Venetian plaster in New York and New Jersey is a texturing technique that has a long history that dates back to the Roman Empire. The materials and original techniques were developed in Italy. It was developed as a faux decorative wall finish that was designed to simulate the look of marble and granite. When applied correctly and maintain, it can last an extremely long time and will be very durable.
Stucco in New York and New Jersey is another very durable, long lasting, beautiful texture that is very popular on interior and exterior surfaces. You may be confused about the differences between Venetian plaster and stucco, and if so it’s no wonder. Stucco is defined as fine plaster used for coating wall surfaces or molding into architectural decorations. Plaster is actually made with gypsum, lime, or cement so there are differing forms of it and different application techniques such as Venetian plaster and stucco.
Real Venetian plaster contains real marble dust which adds to the beauty of the finish. Traditional Venetian plaster is made of lime or gypsum and applied over laths which are horizontal strips of wood fastened to the joists and studs of a wall. However, it can go over drywall, tile, wood, brick, and even paint. Today’s Venetian plaster products often use synthetic materials. This plaster can be used on the interior or exterior. The good news is that it is environmentally friendly and resists mold and other organisms like bacteria due to the high pH level.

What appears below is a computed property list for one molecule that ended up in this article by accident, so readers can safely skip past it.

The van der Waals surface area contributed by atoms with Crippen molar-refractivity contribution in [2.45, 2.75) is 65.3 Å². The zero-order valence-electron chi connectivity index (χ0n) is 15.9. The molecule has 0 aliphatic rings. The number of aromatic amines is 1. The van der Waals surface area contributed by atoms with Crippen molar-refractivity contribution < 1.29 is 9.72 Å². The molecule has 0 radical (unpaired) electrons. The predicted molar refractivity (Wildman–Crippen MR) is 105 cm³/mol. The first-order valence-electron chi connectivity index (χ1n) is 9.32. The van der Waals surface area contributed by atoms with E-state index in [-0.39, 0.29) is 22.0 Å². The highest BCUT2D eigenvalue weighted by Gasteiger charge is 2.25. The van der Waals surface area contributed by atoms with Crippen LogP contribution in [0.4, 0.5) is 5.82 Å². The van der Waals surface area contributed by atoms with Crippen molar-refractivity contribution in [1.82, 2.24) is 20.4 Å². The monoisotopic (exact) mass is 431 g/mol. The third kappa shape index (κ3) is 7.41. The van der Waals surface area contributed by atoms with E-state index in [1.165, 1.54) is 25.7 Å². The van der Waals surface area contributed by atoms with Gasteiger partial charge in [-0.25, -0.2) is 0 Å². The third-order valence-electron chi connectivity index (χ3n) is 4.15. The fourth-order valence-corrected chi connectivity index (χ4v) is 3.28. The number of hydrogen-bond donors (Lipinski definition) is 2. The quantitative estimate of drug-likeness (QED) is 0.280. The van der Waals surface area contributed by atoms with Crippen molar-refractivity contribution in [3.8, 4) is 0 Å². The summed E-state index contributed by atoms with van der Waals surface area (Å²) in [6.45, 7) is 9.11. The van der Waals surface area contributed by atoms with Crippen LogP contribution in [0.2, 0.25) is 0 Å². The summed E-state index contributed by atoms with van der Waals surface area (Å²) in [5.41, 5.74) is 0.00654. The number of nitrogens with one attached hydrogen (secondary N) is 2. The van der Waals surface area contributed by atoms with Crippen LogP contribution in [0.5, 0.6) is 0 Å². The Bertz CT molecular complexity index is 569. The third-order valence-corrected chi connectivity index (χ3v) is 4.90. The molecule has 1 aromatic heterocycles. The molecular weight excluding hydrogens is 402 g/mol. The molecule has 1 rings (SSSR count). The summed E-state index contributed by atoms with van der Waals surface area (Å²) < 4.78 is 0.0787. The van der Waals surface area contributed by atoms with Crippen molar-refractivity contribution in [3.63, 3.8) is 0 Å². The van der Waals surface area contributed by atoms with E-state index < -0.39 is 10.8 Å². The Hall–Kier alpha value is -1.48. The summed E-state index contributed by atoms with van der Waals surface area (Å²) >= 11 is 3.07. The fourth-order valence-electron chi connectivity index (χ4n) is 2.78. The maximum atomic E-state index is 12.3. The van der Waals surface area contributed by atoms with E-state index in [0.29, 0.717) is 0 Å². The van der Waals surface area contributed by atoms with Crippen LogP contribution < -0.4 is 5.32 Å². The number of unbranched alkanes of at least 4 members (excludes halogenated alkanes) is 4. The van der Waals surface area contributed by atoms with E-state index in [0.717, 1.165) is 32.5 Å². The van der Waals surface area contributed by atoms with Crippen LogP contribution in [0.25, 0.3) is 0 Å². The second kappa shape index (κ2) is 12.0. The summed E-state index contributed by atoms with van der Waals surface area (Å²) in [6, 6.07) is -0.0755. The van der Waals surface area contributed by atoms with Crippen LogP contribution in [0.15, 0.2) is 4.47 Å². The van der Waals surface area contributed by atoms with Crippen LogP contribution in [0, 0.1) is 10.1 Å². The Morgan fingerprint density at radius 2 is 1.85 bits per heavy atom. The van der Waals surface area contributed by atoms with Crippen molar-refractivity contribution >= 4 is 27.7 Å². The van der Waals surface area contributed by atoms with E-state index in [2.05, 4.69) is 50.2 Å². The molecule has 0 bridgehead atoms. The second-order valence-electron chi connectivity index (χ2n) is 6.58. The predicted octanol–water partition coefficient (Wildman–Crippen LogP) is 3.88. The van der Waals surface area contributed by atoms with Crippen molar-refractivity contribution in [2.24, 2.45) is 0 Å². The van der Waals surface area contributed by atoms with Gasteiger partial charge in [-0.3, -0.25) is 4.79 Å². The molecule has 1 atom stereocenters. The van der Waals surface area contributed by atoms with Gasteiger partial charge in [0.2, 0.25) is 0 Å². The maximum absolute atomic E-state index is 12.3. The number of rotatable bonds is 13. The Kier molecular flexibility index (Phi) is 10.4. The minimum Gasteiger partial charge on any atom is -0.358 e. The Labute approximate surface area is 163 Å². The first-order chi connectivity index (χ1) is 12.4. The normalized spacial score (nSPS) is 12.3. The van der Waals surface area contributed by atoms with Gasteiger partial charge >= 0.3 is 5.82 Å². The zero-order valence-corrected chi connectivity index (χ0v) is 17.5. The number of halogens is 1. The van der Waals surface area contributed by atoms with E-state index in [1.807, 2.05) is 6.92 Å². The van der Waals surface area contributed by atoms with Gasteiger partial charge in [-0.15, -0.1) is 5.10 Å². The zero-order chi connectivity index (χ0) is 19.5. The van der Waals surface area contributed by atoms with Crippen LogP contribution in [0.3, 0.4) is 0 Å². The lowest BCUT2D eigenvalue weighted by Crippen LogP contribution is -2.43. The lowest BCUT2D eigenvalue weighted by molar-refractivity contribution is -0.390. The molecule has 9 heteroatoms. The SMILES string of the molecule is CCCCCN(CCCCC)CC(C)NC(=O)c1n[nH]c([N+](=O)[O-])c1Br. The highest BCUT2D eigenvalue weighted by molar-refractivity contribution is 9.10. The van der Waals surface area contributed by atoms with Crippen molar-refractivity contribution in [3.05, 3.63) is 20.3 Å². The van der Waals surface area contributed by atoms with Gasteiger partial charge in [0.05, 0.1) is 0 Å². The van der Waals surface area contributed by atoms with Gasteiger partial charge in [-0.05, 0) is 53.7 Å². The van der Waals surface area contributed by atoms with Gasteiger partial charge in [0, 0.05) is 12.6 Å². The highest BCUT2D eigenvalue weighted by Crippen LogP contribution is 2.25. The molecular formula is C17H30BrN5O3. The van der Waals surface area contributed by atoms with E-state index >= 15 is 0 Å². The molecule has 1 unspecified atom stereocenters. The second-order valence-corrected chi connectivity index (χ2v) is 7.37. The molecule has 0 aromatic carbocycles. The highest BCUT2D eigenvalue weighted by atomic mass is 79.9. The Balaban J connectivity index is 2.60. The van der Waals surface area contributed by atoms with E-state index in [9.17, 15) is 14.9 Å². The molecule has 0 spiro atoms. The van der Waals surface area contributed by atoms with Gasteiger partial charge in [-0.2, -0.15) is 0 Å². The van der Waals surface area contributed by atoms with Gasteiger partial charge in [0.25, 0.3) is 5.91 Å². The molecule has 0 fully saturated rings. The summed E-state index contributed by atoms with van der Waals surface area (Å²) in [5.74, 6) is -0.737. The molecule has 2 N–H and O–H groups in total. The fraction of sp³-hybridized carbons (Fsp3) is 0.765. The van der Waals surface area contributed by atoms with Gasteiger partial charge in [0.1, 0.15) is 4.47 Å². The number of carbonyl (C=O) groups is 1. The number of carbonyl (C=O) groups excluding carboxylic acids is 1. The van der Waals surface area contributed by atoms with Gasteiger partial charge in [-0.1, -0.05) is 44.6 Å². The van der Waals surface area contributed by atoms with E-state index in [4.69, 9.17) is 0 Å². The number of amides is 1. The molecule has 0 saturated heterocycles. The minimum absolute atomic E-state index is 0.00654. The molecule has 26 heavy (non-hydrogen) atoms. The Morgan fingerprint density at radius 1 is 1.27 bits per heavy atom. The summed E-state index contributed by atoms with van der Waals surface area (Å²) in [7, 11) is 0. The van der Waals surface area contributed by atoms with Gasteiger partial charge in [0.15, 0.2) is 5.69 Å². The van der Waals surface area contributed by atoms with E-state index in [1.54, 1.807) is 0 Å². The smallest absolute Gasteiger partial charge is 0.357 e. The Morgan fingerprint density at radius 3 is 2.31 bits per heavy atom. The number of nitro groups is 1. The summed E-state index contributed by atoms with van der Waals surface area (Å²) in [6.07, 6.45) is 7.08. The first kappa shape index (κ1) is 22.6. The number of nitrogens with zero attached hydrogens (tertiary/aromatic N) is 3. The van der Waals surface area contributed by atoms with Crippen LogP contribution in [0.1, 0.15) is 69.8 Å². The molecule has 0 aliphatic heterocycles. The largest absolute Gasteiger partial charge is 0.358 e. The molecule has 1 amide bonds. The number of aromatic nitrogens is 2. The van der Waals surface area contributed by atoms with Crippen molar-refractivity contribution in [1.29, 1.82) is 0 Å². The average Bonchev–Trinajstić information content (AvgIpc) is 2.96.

Traditional stucco is a cement-based product made of clean sand, hydrated lime, Portland cement, and water. Stucco doesn’t resist mold or bacteria unless the product has additives in it from the manufacturer that do. Stucco is applied directly onto brick, stone, or concrete block masonry surfaces. It is applied in several thin layers. There are different stucco techniques just as there are with Venetian plastering, all of which provide visual texture. Stucco textures vary and so do the colors traditionally applied to stucco. Just like plaster, you don’t want a color that is too dark or it hides the detail of the work and takes away from the design, so the range available is in the more muted colors.
Some stucco techniques are popular in certain areas, such as coastal homes which most often have a smooth texture for a Mediterranean style. The grain of the texture ranges from fine to heavy and rough. The texture styles vary in pattern as well. Some stucco styles are:
- Lace Texture
- Sand-Float Finish
- Smooth Finish
- Worm Finish
- Dash Texture
- Cat Face Textures
- Santa Barbara Finish